The frequency of peritoneal tuberculosis in pregnancy is unknown; few cases have been reported in the literature (4–7), although we know of 3 additional cases from Haiti (online Technical Appendix Table). However, cases are likely underdiagnosed or diagnosed late in the course of illness. Underdiagnosis and delayed diagnosis may be caused by the nonspecific nature of symptoms, commonly abdominal pain and ascites, which can be attributed to pregnancy itself or obstetrical complications. These erroneous explanations for symptoms are reflected in this patient, whose symptoms were initially attributed to abruption and who was not diagnosed with tuberculosis until >3 weeks after seeking medical assistance. Such delays in diagnosis are typical of peritoneal tuberculosis and are associated with increased death rates (8). In many cases, clinical features cannot distinguish peritoneal tuberculosis from malignancy, necessitating more extensive evaluation (7).
Failure to diagnose peritoneal tuberculosis, in pregnancy or otherwise, might also stem from the insensitivity of noninvasive diagnostic testing. Paracentesis with acid-fast staining detects only a minority of cases (8). The sensitivity of mycobacterial cultures of ascites fluid varies, and culture results are often not available for weeks (8). Ascites fluid adenosine deaminase has shown promise as a reliable, minimally invasive diagnostic test in resource-poor countries, but was insensitive in a United States study (9). In addition, although tuberculin skin testing and interferon gamma release assay performance are not affected by pregnancy (10), neither can distinguish active from latent infection. Without diagnostic clinical features or sensitive noninvasive tests, the diagnosis of peritoneal tuberculosis might only be confirmed through laparoscopy or laparotomy, as in our case. Such invasive testing methods and facilities, equipment, and personnel might not be readily available in resource-poor settings.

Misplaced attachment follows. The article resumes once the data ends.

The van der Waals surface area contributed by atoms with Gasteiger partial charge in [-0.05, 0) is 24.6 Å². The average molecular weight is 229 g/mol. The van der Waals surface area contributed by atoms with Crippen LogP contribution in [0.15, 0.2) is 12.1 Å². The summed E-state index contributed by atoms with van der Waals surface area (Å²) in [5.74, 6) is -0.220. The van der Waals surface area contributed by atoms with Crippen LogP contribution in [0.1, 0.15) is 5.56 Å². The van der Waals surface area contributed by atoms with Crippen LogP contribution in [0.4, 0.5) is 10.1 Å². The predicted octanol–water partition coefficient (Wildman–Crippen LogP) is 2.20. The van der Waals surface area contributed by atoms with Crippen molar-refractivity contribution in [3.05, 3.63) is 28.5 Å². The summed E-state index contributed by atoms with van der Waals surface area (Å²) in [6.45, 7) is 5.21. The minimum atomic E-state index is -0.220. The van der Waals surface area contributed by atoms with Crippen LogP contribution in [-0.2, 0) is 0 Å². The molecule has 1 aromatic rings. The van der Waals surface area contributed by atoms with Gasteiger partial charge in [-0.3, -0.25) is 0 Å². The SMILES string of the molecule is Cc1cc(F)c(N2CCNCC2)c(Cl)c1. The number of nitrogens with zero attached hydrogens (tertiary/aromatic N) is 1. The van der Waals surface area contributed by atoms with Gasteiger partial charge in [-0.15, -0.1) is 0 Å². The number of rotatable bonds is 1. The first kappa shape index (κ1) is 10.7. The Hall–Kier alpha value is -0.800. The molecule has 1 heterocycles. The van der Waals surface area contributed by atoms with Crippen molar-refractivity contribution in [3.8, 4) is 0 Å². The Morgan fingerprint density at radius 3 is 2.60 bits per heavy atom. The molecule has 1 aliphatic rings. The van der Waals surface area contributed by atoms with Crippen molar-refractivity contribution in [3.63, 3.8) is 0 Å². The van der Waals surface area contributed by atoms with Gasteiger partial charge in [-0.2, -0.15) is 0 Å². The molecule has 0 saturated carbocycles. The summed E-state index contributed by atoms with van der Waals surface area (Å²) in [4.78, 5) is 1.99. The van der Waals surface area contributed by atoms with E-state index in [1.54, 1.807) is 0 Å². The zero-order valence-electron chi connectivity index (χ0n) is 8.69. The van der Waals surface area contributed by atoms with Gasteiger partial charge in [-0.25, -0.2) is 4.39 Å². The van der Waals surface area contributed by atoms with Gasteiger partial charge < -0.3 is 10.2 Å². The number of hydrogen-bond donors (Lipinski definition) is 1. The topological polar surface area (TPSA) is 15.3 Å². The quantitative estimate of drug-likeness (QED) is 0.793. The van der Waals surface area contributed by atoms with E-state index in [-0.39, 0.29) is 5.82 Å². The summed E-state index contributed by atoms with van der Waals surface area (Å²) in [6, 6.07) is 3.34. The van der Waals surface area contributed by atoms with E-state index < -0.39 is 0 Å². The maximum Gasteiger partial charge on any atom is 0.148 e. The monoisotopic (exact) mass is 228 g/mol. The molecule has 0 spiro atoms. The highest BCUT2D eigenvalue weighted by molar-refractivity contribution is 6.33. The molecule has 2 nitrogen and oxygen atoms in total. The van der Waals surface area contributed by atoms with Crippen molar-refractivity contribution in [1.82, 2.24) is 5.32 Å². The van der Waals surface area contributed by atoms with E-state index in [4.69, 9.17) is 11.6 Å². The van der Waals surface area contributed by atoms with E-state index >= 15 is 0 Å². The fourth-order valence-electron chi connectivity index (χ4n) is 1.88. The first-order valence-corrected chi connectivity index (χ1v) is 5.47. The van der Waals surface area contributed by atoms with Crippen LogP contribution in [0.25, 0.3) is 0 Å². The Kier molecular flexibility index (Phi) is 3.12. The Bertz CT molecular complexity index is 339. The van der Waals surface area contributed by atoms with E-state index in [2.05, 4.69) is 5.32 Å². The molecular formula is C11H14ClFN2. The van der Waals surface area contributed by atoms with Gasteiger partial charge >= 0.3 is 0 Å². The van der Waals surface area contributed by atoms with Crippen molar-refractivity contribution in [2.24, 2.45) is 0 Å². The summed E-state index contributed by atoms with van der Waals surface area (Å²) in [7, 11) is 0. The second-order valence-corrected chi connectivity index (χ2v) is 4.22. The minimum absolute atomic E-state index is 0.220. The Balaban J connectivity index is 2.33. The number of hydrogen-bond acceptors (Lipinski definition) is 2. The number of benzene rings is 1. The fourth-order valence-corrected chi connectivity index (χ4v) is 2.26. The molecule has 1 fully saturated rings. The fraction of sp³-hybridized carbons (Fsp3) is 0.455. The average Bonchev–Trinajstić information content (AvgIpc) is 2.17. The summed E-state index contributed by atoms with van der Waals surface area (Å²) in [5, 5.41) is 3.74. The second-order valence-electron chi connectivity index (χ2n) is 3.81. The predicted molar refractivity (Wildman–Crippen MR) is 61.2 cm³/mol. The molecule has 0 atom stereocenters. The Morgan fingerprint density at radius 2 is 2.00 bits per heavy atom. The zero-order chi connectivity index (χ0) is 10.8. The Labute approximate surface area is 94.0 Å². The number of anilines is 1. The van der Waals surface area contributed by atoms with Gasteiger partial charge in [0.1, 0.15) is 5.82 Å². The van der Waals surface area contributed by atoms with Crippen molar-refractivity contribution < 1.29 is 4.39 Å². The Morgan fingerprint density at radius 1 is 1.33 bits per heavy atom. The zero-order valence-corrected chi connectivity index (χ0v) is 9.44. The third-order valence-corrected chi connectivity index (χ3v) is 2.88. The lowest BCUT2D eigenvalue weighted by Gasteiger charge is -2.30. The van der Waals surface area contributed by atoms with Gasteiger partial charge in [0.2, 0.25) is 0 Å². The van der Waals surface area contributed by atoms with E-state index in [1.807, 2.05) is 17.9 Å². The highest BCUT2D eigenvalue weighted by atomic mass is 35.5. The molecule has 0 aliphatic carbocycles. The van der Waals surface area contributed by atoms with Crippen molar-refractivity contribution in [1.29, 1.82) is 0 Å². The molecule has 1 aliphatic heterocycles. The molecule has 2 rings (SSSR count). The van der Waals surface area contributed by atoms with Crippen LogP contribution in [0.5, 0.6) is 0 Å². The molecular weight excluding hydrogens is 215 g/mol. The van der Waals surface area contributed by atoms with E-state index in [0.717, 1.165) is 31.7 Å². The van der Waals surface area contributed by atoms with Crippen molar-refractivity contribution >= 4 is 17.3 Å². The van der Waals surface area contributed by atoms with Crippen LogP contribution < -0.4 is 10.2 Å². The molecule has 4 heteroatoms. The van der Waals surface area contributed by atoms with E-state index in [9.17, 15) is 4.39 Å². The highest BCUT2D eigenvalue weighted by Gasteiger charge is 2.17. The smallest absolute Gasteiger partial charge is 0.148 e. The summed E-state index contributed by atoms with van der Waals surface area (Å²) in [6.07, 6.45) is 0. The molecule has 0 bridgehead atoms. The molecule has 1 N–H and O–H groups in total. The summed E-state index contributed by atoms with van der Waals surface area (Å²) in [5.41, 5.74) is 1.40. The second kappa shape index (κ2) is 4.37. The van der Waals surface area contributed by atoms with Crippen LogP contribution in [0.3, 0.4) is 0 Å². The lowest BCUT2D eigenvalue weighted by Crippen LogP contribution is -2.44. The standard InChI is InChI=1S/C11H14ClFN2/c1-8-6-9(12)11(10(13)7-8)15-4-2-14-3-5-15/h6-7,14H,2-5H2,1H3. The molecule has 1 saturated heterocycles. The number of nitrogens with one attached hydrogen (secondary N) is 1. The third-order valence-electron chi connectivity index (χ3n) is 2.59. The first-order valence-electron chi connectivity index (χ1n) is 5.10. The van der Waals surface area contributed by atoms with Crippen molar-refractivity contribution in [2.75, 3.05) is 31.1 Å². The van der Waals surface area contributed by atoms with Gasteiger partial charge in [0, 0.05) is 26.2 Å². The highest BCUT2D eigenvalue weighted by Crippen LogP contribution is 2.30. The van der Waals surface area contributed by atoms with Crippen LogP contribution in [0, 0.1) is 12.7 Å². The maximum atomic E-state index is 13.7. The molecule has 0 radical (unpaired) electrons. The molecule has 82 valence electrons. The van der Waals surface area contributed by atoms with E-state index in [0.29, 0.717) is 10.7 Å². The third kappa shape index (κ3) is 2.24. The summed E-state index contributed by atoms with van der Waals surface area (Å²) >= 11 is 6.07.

This case also illustrates the ongoing threat of tuberculosis in countries of all income levels. It is not clear where our patient contracted tuberculosis; she was most likely exposed in Haiti, but transmission within her Haitian community in the United States, or from another source, is also possible. Regardless, as in her case, a majority of tuberculosis cases within the United States occur in foreign-born persons. Given the ease and frequency of travel, lapses in tuberculosis control in any locale are likely to have effects more broadly. Wherever they work, clinicians must maintain vigilance for tuberculosis in all of its protean forms.
The authors thank Walter Pieciak and Andrew Onderdonk for providing the molecular diagnostic testing used for this patient.
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Table of Contents – Volume 19, Number 3—March 2013
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Please use the form below to submit correspondence to the authors or contact them at the following address:
Address for Correspondence: Kevin L. Ard, Brigham and Women’s Hospital; 75 Francis St, PBB-A4, Boston, MA 02115, USA